Summer 2017 - we held our first show upstairs at Vida Comida in Sherborne, a 'POP-UP' - organised fast - successful and fun. Our second show at this venue will be for Dorset Art Weeks 2018, running from May 26th to June 10th.


2017 - Earth Pulse exhibition at Eype Centre for the Arts. The work by members of Wessex Contemporary Arts reflects the energy and movement of the natural world we inhabit and which we can so easily take for granted. The work is a mix of abstract and figurative, 2D and 3D all in its way challenging not only a conventional view of art, but challenging us to look again with fresh eyes at what is around us, appreciate and reflect . The exhibition was opened by Stephen Batty, we are so grateful for the wonderful talk he gave and so saddened by his recent death. In honour of him we have included it here:

WESCA Wessex Contemporary Arts

Birthdays are a time of reflection, of looking back. I'm old enough to remember that during my 59 years I've been privileged to have met three elderly people, each of them women, who, in their youth saw Thomas Hardy about his business in and around Dorchester. One of these women had a low opinion of the master writer of Dorset: on Sunday afternoons her parents would take her for walks in the Frome meadows. “But then we'd come across Mr. Hardy and he'd be sat on a stile and he wouldn't budge, so we had to find another way round the hedge to get to the footpath.” I've always been intrigued by that thought of Hardy not budging. Was it curmudgenliness? Obstinacy? Rudeness? Or was he dreaming Wessex into being? We talk about 'Hardy's Wessex' but 98 years after his death it has become our Wessex. He took the name of the old Anglo Saxon kingdom and transferred it to a Dorset and Somerset and Wiltshire and Devon and Hampshire that were of his own making. In the preface to Far From the Madding Crowd, he talks of Wessex as 'a merely realistic dream country.' There's a lovely ambiguity in that statement: 'realistic' and 'dream country' wouldn't normally be juxtaposed. Either something's real or its a dream. But in the hands of an artist, whether they be a 'word-painter' or a 'mark-maker', a dream can become real or the real can be seen as if in a dream. I hope Hardy would have been honoured by your choosing 'Wessex Contemporary Arts' as the title of your collective. I certainly believe that he'd have approved of 'Earth Pulse' as a title. In his poem The Darkling Thrush he has a line that includes the words: 'the ancient pulse of germ and birth..'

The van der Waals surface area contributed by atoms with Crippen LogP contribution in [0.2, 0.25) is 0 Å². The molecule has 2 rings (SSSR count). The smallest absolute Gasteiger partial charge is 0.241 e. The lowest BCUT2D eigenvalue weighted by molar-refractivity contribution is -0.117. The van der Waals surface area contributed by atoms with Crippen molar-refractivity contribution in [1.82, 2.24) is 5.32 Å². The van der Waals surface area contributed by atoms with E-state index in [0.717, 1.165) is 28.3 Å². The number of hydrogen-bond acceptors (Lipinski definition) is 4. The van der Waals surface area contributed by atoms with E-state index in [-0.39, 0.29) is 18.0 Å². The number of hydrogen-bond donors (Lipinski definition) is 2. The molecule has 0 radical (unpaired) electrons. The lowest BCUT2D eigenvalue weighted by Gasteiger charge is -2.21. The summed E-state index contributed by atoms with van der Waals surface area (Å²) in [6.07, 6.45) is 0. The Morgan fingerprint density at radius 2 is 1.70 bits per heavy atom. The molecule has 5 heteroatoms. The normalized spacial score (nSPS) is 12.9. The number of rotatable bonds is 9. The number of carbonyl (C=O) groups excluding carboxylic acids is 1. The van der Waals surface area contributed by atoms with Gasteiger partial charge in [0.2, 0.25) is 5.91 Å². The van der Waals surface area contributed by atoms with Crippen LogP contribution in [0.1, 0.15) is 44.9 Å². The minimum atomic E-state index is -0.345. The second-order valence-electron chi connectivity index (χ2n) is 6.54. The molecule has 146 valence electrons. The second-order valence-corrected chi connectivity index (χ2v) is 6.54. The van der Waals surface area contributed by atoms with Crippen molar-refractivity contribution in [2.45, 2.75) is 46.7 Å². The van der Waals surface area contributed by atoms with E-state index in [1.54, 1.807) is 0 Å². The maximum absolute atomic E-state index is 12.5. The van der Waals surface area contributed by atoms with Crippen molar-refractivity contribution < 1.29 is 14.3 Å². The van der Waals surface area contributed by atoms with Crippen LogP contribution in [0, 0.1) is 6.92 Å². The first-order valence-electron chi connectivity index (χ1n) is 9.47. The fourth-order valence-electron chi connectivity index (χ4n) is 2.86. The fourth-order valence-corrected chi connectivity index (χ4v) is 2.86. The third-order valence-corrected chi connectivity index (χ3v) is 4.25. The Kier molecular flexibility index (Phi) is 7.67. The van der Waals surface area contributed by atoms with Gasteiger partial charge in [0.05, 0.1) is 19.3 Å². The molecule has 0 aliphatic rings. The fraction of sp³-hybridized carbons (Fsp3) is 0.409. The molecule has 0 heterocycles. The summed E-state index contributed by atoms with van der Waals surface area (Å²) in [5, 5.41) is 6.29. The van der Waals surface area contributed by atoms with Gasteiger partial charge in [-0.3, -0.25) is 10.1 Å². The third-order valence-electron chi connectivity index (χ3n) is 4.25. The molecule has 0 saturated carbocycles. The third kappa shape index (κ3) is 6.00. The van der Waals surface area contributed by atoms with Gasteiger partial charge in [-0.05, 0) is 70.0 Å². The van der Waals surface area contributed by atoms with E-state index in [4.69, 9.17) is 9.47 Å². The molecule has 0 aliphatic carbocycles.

In Far From The Madding Crowd Hardy writes: 'The sky was remarkably clear – and the twinkling of all the stars seemed to be but throbs of one body, timed by a common pulse..' Where there's a pulse there's a life force and it belongs not just to individual human beings but, as Hardy reminds us, there's an ancient pulse in the earth and a pulse in the sky, a 'common pulse.' Art is one of means by which we take that pulse, listen to it, respond to it.

I would like to close with a story that is, in one way, a kind of warning about the liberties that art can take: yes it is good to dream, to have flights of imagination, but at the same time there is a responsibility to be anchored in the real.

In the mid 1960s, when the film director John Schlesinger brought a crew to Dorset to make his dreamy adaptation of Thomas Hardy's novel Far from the Madding Crowd, a farmer in our village was asked to supply the sheep that would appear in the scene where Gabriel Oak (played by Alan Bates) loses his livelihood as a shepherd when a wayward dog of his drives his flock over the edge of a cliff.